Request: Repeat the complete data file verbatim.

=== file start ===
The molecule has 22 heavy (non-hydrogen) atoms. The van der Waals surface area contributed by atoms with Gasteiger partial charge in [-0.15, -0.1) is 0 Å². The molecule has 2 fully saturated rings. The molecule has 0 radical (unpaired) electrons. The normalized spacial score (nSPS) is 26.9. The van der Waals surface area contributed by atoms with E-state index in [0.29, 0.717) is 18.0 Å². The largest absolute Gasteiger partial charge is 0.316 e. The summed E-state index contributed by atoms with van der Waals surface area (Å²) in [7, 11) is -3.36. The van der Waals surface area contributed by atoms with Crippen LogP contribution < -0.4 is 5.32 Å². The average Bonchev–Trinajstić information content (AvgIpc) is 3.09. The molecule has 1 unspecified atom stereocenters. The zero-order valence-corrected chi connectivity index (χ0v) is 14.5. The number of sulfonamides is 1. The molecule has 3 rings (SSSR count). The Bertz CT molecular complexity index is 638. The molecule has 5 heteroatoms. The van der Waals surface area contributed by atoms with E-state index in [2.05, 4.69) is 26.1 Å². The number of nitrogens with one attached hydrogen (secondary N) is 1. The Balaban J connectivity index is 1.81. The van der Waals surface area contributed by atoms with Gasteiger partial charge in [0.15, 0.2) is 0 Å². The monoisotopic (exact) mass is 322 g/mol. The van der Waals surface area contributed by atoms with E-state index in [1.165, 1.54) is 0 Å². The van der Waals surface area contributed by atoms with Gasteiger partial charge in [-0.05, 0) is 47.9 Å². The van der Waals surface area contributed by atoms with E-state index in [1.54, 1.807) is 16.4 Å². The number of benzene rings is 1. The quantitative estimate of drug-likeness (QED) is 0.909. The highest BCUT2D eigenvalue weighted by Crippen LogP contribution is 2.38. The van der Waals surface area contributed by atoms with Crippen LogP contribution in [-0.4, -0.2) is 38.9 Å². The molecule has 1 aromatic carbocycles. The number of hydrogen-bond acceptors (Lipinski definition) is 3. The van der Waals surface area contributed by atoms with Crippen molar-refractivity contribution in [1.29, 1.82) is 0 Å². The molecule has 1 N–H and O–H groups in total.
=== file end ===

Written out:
The molecule has 22 heavy (non-hydrogen) atoms. The van der Waals surface area contributed by atoms with Gasteiger partial charge in [-0.15, -0.1) is 0 Å². The molecule has 2 fully saturated rings. The molecule has 0 radical (unpaired) electrons. The normalized spacial score (nSPS) is 26.9. The van der Waals surface area contributed by atoms with E-state index in [0.29, 0.717) is 18.0 Å². The largest absolute Gasteiger partial charge is 0.316 e. The summed E-state index contributed by atoms with van der Waals surface area (Å²) in [7, 11) is -3.36. The van der Waals surface area contributed by atoms with Crippen LogP contribution < -0.4 is 5.32 Å². The average Bonchev–Trinajstić information content (AvgIpc) is 3.09. The molecule has 1 unspecified atom stereocenters. The zero-order valence-corrected chi connectivity index (χ0v) is 14.5. The number of sulfonamides is 1. The molecule has 3 rings (SSSR count). The Bertz CT molecular complexity index is 638. The molecule has 5 heteroatoms. The van der Waals surface area contributed by atoms with E-state index in [2.05, 4.69) is 26.1 Å². The number of nitrogens with one attached hydrogen (secondary N) is 1. The Balaban J connectivity index is 1.81. The van der Waals surface area contributed by atoms with Gasteiger partial charge in [0.15, 0.2) is 0 Å². The monoisotopic (exact) mass is 322 g/mol. The van der Waals surface area contributed by atoms with E-state index in [1.165, 1.54) is 0 Å². The van der Waals surface area contributed by atoms with Gasteiger partial charge in [-0.05, 0) is 47.9 Å². The van der Waals surface area contributed by atoms with E-state index in [1.54, 1.807) is 16.4 Å². The number of benzene rings is 1. The quantitative estimate of drug-likeness (QED) is 0.909. The highest BCUT2D eigenvalue weighted by Crippen LogP contribution is 2.38. The van der Waals surface area contributed by atoms with Crippen LogP contribution in [-0.4, -0.2) is 38.9 Å². The molecule has 1 aromatic carbocycles. The number of hydrogen-bond acceptors (Lipinski definition) is 3. The van der Waals surface area contributed by atoms with Crippen molar-refractivity contribution in [1.29, 1.82) is 0 Å². The molecule has 1 N–H and O–H groups in total.